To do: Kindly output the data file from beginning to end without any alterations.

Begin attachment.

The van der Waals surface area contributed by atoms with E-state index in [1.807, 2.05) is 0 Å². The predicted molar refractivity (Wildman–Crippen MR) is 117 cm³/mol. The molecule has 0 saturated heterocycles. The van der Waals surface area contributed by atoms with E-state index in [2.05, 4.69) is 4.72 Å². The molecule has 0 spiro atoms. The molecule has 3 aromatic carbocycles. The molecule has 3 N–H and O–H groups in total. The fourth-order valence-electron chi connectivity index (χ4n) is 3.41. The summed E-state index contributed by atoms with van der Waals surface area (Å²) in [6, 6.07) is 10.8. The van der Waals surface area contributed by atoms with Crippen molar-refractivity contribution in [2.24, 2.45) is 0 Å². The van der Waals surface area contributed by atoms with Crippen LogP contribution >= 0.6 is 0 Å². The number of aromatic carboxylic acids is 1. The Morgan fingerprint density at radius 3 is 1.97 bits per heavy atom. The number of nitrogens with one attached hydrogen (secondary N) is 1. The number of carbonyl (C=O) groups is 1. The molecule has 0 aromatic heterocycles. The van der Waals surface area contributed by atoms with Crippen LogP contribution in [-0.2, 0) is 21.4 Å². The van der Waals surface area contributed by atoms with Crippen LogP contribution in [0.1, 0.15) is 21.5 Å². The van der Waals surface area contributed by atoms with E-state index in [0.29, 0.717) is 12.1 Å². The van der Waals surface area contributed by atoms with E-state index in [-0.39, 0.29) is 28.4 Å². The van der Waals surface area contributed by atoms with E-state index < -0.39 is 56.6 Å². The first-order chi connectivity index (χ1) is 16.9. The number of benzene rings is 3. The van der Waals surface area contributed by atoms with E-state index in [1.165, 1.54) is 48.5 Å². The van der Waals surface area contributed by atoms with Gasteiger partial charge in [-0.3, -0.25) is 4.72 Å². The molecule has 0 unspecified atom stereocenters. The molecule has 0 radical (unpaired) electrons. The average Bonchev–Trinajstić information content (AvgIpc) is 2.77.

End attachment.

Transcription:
The van der Waals surface area contributed by atoms with E-state index in [1.807, 2.05) is 0 Å². The predicted molar refractivity (Wildman–Crippen MR) is 117 cm³/mol. The molecule has 0 saturated heterocycles. The van der Waals surface area contributed by atoms with E-state index in [2.05, 4.69) is 4.72 Å². The molecule has 0 spiro atoms. The molecule has 3 aromatic carbocycles. The molecule has 3 N–H and O–H groups in total. The fourth-order valence-electron chi connectivity index (χ4n) is 3.41. The summed E-state index contributed by atoms with van der Waals surface area (Å²) in [6, 6.07) is 10.8. The van der Waals surface area contributed by atoms with Crippen molar-refractivity contribution in [2.24, 2.45) is 0 Å². The van der Waals surface area contributed by atoms with Crippen LogP contribution >= 0.6 is 0 Å². The number of aromatic carboxylic acids is 1. The Morgan fingerprint density at radius 3 is 1.97 bits per heavy atom. The number of nitrogens with one attached hydrogen (secondary N) is 1. The number of carbonyl (C=O) groups is 1. The molecule has 0 aromatic heterocycles. The van der Waals surface area contributed by atoms with Crippen LogP contribution in [-0.2, 0) is 21.4 Å². The van der Waals surface area contributed by atoms with Crippen LogP contribution in [0.1, 0.15) is 21.5 Å². The van der Waals surface area contributed by atoms with E-state index in [0.29, 0.717) is 12.1 Å². The van der Waals surface area contributed by atoms with E-state index in [-0.39, 0.29) is 28.4 Å². The van der Waals surface area contributed by atoms with E-state index < -0.39 is 56.6 Å². The first-order chi connectivity index (χ1) is 16.9. The number of benzene rings is 3. The van der Waals surface area contributed by atoms with E-state index in [1.165, 1.54) is 48.5 Å². The van der Waals surface area contributed by atoms with Gasteiger partial charge in [-0.3, -0.25) is 4.72 Å². The molecule has 0 unspecified atom stereocenters. The molecule has 0 radical (unpaired) electrons. The average Bonchev–Trinajstić information content (AvgIpc) is 2.77.